Sept. 24, 1885.
Lottie Stonebraker was married yesterday. I went over with Mrs. Wm Parks and Miss Mattie Reed to meeting of Presbytery at Mizpa church in St. Louis County. We had a delightful day, a very full meeting of Presbytery, Wm Paxson, Moderator. A Northern Presbytery in the Indian Territory sent charges against Paxson for distributing tracts and preaching the doctrine of the annihilation of the wicked. Presbytery referred the matter to common judiciary. Reverend Thomas Watson preached an able sermon in forenoon. They gave us a fine dinner in the basement of the church. We returned in evening, received a letter from Cousin Lou Patton about the will of Cousin Mary Rice.

Sept. 25, 1885.
Mrs. Watson called in afternoon and Mr. and Mrs. Luther. Miss Aurelia McDearmon spent the afternoon and took tea with us.

Sept. 26, 1885.
All the elders and wives were invited to Mr. Stonebraker's to take tea and meet Mrs. Howison. We had a very pleasant evening. Mrs. Howison is a very good looking and very agreeable lady. Received letters from Cousin Lou Patton and Shelby Walker and a lawyer about the will of Cousin Mary Rice. Received a long letter from R. H. Miller today about the will, wrote lawyer in Huntsville.


  • Eleanor Martin was engaged to JJJ's son Glover at the time of his death..
  • George and Minnie -- George Sibley Johns and Minnehaha McDearmon Johns. George was JJJ's son, Minnie, George's wife, the McDearmon's are her parents.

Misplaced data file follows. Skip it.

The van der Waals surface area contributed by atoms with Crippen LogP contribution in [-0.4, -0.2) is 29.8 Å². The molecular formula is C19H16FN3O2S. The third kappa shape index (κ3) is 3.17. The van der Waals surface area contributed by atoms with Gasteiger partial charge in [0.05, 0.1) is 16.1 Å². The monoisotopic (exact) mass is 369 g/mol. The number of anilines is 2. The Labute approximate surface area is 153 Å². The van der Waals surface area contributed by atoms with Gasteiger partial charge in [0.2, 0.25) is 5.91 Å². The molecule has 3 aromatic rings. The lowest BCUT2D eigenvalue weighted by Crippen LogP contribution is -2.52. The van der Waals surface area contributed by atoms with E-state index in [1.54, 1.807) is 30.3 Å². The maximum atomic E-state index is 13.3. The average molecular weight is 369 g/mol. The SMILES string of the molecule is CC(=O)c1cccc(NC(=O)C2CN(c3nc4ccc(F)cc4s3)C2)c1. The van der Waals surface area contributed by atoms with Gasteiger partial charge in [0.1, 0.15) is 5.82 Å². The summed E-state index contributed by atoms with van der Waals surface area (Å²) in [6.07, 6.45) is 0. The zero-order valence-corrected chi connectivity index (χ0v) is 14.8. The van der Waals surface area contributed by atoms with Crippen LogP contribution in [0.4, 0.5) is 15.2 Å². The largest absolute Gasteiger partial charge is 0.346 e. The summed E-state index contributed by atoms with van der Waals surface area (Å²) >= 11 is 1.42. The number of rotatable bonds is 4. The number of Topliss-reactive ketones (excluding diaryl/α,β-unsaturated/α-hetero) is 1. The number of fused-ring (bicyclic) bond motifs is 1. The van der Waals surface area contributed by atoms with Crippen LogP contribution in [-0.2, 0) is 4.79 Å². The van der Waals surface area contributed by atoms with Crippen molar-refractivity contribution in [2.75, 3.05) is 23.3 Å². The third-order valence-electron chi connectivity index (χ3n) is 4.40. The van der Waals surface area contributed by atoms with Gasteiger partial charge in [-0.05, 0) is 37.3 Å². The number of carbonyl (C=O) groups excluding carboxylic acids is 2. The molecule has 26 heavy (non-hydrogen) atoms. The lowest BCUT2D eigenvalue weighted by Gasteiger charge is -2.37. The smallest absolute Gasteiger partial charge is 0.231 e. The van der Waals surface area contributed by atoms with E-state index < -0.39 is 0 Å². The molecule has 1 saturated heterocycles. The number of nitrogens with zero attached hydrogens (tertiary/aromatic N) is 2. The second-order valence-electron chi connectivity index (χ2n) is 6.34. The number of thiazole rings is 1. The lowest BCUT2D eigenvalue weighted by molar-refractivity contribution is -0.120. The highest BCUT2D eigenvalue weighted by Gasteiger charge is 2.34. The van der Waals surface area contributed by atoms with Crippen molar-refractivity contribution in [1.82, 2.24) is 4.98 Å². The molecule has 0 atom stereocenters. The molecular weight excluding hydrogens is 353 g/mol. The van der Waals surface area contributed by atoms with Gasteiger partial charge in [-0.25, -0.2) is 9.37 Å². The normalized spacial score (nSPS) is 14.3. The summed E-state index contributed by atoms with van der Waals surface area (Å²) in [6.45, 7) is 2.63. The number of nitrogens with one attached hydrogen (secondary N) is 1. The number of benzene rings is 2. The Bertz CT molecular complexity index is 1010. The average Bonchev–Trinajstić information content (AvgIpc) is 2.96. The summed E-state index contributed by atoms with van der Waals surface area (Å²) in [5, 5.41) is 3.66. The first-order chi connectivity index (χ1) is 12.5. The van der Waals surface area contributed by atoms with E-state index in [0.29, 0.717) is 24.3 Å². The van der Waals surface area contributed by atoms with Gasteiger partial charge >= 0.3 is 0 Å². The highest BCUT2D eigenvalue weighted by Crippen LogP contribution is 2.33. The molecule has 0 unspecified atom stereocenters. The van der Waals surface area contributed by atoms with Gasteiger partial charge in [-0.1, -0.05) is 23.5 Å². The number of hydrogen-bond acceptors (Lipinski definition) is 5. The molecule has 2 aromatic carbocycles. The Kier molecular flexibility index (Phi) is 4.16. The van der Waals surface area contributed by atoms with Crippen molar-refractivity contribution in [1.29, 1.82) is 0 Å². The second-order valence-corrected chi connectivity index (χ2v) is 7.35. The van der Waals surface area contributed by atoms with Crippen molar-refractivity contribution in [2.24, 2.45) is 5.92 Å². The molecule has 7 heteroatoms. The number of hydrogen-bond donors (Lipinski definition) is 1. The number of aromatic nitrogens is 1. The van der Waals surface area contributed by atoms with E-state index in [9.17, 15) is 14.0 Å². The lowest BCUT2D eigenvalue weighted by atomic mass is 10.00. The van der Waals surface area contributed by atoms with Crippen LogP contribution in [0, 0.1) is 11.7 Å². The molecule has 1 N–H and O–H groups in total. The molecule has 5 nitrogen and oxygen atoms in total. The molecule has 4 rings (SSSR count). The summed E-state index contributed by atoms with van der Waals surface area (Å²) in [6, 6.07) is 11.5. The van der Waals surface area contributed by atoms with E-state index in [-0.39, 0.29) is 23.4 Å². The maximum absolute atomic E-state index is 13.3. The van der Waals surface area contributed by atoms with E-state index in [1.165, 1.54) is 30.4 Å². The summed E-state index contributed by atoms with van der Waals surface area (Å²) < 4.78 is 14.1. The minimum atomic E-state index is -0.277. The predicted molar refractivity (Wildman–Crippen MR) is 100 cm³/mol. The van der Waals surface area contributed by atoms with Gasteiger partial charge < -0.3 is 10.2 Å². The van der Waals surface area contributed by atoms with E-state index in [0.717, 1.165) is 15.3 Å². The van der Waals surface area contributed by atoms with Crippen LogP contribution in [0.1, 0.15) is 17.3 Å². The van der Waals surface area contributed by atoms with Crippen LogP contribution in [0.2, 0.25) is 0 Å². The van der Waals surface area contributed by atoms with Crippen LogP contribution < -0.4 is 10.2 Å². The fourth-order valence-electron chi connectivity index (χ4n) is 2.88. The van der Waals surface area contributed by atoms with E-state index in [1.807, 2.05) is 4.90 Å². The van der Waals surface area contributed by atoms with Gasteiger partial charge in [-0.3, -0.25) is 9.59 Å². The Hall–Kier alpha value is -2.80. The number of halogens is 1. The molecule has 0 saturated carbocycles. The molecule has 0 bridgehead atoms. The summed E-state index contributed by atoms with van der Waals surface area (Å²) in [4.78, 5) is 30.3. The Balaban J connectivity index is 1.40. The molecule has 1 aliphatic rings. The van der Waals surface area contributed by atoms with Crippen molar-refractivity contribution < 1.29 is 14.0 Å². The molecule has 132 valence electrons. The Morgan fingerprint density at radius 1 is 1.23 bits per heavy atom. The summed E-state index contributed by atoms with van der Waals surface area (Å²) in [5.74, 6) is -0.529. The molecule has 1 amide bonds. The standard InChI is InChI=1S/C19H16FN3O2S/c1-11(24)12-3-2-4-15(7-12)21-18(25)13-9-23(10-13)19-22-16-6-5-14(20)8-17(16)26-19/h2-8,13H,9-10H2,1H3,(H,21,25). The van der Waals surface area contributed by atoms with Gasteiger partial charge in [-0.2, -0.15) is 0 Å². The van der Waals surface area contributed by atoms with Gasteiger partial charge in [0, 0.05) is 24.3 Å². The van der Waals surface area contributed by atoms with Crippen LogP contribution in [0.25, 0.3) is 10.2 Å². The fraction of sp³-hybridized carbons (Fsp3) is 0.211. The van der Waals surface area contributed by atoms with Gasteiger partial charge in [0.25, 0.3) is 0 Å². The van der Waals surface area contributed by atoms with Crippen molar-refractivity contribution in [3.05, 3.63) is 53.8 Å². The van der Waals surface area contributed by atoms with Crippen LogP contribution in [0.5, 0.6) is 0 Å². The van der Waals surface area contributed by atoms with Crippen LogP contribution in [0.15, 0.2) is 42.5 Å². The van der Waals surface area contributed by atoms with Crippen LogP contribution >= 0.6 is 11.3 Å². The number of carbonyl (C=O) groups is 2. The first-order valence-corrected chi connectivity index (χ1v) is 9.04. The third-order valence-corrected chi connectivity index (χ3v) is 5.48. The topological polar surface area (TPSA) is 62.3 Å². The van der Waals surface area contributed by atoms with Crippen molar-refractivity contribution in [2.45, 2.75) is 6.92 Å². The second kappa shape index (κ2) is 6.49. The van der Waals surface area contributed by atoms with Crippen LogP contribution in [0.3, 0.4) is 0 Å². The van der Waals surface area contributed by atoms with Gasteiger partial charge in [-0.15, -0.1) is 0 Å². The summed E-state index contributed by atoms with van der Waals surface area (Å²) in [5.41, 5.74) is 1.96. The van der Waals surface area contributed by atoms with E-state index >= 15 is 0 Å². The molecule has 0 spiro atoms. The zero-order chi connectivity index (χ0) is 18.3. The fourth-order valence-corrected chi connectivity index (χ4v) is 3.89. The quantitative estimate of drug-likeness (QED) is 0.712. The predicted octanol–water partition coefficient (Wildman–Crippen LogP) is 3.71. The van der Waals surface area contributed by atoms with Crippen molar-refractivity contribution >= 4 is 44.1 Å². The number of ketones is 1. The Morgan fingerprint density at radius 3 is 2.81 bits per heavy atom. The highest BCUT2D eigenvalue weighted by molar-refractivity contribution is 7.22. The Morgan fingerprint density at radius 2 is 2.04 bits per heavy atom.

• Lindenwood -- A Presbyterian women's college in St. Charles.
  • Shirley was JJJ's son.
  • Mary was JJJ's daughter by Catherine Woodruff, his first wife. Her husband was Tom Pearce.
  • Lizzie was JJJ's daughter by his second wife, Jane Amanda Durfee. Her husband was Charles Henry Gauss, son of Eugene Gauss. They were my great grandparents.
  • Percy was JJJ's nephew. Mary was Percy's sister and Bonnie was Mary's daughter.
  • Mattie and Shirley... Mattie Johns was JJJ's daughter. This Shirley was his nephew Shirley Borden, son of Jane Durfee's sister Margaret. She died while he was quite young, and Mattie went to Philadelphia to care for him.
  • Mrs. Durfee was JJJ's mother-in-law, Anne Glenday Durfee.
  • Dollie (Laura Tutt) is Arthur Johns' wife and JJJ's daughter-in-law. Living in Texas.
  • Fred is JJJ's son; Annie is his wife. At this time they were living in Uvalde, Texas.
  • "Received a letter from Mary Johns at Austin." I believe this is JJJ's sister-in-law, wife of his brother Alfred
  • Mr. Gauss is Eugene Gauss, father of JJJ's son-in-law, Charles Henry Gauss. Theo would be his son, Theodore.

  • Mary Pearce is JJJ's daughter from his first marriage, married to Tom Pearce.

  • Louisa Morgan (Lou) is JJJ's other daughter from his first marriage.


Source: Location of handwritten original unknown.  Transcription and excerption by Florence Johns.   Transcribed to softcopy by Susan D. Chambless, June, 2001.